Body Positivity: What It Is and What It Isn't

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Body positivity has become a more common phrase in the last decade. People have started to embrace the idea of self-love and acceptance with their bodies. Even today, it’s still gaining ground as media outlets have begun taking part in this trend by producing body-inclusive content and products. But recently, there have been concerns that the idea of body positivity has been distorted. Despite the progress the movement has made, there is still work to be done.


What Body Positivity Means

Body positivity can have different meanings for different people, but on a basic level, it’s acceptance of who you are and being comfortable in your own body. It’s rejecting the pressure to be what society defines as perfect and embracing the idea that beauty does not come in a specific size or shape. It’s deciding for yourself what practices to follow and what messages to accept from your peers and from society. For some, it’s wearing what they want in spite of trends and for others, it’s following a diet and a lifestyle that works for them instead of what they’re told they must do in order to lose weight or improve their appearance. Because everyone’s body is different, different lifestyles work for different people and to me, part of body positivity is in embracing these differences. But in spite of the idea’s progress, some body positivity activists justifiably fear that we have lost the way and that the meaning of the term has been misconstrued.


What The Mainstream Movement Gets Wrong About Body Positivity

One of the ways the term “body positivity” is used in the media is in weight loss and fitness campaigns. On the surface, their message is that you should feel good in your body, but the subtext is that you shouldn’t feel good in the body you have right now. Their message is that self-love isn’t possible in your current body and that you should buy into their brand so that you can have a body that you can love. This is just one example of the way body positivity is misconstrued in its use as a marketing tool. It’s no longer about body positivity and more about selling a brand. The phrase becomes exactly what it was intended to attack: a tool to use people’s insecurities to make money.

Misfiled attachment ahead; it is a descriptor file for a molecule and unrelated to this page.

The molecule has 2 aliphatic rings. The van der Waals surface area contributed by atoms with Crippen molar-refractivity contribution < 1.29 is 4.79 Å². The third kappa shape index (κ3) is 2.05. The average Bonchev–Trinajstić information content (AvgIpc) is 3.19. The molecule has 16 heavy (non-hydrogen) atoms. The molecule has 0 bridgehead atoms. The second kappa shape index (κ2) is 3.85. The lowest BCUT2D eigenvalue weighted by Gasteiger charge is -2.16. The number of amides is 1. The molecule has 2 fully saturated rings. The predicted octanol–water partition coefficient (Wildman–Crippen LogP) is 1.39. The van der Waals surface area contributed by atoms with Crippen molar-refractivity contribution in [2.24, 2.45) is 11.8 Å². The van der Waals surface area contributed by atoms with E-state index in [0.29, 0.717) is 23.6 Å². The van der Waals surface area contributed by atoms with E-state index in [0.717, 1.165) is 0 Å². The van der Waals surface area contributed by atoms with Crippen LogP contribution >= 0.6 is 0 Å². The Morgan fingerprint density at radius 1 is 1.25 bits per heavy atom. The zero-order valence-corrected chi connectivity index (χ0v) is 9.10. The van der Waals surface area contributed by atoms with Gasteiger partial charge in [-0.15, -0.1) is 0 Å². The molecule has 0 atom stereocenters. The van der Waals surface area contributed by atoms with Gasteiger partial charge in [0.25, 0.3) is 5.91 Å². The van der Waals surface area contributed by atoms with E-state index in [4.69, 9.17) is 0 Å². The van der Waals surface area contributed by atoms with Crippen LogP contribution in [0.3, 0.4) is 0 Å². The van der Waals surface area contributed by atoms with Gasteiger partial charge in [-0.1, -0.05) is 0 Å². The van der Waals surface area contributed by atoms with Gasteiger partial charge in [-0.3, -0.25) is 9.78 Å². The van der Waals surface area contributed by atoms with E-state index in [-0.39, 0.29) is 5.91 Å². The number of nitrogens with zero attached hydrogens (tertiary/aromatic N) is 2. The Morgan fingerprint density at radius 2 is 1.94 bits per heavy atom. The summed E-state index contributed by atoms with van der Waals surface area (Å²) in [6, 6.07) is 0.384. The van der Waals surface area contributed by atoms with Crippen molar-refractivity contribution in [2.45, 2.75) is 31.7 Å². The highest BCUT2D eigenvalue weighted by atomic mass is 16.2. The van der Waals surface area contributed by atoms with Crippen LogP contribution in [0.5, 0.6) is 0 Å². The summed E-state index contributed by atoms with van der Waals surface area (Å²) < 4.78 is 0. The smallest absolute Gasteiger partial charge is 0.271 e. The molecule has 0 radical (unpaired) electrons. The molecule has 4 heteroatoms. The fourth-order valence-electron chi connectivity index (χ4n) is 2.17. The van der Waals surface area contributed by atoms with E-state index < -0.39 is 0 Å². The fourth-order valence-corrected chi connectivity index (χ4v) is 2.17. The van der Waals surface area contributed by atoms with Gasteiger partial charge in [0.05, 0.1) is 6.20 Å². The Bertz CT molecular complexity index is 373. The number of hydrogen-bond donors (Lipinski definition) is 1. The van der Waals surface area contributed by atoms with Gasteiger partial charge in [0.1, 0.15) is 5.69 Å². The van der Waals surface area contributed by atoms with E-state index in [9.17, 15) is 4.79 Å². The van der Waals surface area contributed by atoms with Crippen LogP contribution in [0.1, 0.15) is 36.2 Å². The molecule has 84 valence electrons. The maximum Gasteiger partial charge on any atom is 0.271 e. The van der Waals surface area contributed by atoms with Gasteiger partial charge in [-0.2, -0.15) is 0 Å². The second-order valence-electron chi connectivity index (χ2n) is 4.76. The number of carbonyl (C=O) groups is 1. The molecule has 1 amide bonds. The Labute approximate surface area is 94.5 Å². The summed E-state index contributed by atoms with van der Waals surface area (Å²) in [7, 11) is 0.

Another way the body positivity movement is failing to live up to its promises in mainstream media is in inclusion. Body positivity is often promoted in a narrow image as curvy, heterosexual, and able-bodied white women when its focus should be on the inclusion of all bodies. As activist Sonya Renee Taylor says, “as long as there is a movement that is only positive for some bodies, it’s not body positivity.” As a call for inclusion, body positivity should be a diverse movement for everyone, not just for a select few.


Body positivity should be about radically changing the way society views bodies and while we’ve made a lot of progress in the fight for a more accepting and inclusive world, there are still some things that need work. We cannot truly be freed from the pressure of society’s expectations and of the corporate monetization of our insecurities until we build a movement that fights for the acceptance and encouragement of every body type of every race, sex, gender, sexuality, and size.